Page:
But the Sullivan case had merely set the paper against a racist city commissioner in Montgomery, Ala.; the Pentagon Papers challenged the entire federal government, meaning that an injunction or a federal lawsuit could literally be an existential threat to the paper. According to his journal, Rosenthal had recurring dreams that the Times would cease to exist if it published the documents (and also a nightmare he recounted in which the documents had been forged by the left-wing Students for a Democratic Society and the Times had been tricked into publishing them).
The threat to the “paper of record” was very real, and Rosenthal would likely not have been as smug and confident as he is, played by Michael Stuhlbarg, in the scene where he taunts Graham with a copy of the Times. Even three days into publishing the stories, Rosenthal knew that his beloved Times would be at risk — as it was when the government subsequently asked for an injunction against further publication.
U.S. District Court Judge Murray Gurfein issued a temporary restraining order, and the case — as played out in the final moments of “The Post” — went to the Supreme Court. The Washington Post was enjoined, too, and Meryl Streep’s Graham sits next to Rosenthal and Sulzberger in the movie’s Supreme Court scene. But it was the Times that had done most of the work of securing, analyzing and reporting on the documents.
In short, the publication of the Pentagon Papers was a culmination of journalistic work and legal battles the Times had launched a decade earlier — an important complexity of the real world of journalism that the movie “The Post” ignores.
Another problem is that “The Post” makes publishers into the heroes of journalism. Graham was a heroic publisher. But “The Post” hinges on her making a decision to cast aside her relationship with former defense secretary Robert S. McNamara and go ahead with publishing.
There is very little real journalism in the movie. At one point, Post journalist Ben Bagdikian, acting on a hunch, calls a guy he knew, who turned out to have been the Times’s source, too. It was a great piece of luck and a testament to reporters having cultivated good sources. But all of the moral weight in the movie is on Graham’s shoulders, when all of the real work of gathering and interpretation had already been done by others. In the case of the Pentagon Papers, she wasn’t encouraging incisive, independent reporting — she was only making a decision not to hold it back.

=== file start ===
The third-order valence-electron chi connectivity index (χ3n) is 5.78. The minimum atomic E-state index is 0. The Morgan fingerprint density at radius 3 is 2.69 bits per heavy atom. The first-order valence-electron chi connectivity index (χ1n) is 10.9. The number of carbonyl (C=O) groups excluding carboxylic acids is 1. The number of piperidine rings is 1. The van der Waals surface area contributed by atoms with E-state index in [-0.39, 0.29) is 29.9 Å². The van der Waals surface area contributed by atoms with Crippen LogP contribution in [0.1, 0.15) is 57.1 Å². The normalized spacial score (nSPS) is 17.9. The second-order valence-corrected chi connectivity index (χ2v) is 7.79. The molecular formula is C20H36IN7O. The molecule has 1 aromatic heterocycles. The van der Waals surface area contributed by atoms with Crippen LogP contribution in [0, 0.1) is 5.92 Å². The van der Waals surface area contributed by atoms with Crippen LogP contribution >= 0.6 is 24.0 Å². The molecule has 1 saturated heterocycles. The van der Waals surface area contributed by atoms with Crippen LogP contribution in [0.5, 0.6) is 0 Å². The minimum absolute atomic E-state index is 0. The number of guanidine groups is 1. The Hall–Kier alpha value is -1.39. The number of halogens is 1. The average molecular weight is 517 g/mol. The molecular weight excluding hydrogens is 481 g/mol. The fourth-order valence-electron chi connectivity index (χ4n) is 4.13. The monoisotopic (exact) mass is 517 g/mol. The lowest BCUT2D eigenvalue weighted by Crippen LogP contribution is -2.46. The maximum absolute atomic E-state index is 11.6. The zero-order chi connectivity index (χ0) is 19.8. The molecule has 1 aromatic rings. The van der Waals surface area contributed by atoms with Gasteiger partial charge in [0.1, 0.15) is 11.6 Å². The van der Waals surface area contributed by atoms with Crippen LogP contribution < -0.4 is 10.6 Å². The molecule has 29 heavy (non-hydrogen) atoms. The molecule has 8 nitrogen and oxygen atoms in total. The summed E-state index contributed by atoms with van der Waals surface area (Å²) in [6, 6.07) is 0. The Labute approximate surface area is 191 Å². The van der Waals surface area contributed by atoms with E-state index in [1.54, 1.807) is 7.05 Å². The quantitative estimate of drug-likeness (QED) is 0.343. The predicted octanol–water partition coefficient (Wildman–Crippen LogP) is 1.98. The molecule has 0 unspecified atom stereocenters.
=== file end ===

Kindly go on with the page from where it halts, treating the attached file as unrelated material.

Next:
“The Post” does make a compelling, inspiring case for the importance of an independent press in a democracy. And the Supreme Court’s decision in the Pentagon Papers case had two lasting outcomes, as portrayed at the end. The New York Times stayed in business to continue to challenge and critique the government, and The Washington Post, led by an emboldened Graham, rose to be the Times’s equal in shaping the national discourse.
Whether or not “The Post” wins the award for best picture, it will no doubt enter the canon of movies that feed the public understanding about how journalism works, which is not such a bad thing if we take the right lessons from it. Great stories don’t always just fall into the laps of news organizations; they take immense amounts of work. And the best publishers, like Graham, actively support that work.
The press critic A.J. Liebling dedicated one of his books “to the foundation of a school for publishers, failing which, no school of journalism can have meaning.” While “All the President’s Men” and “Spotlight” are far better at dramatizing the real work of journalism, and will be perennial favorites for journalism professors to show their classes, “The Post” should be required viewing at the Liebling School for Publishers.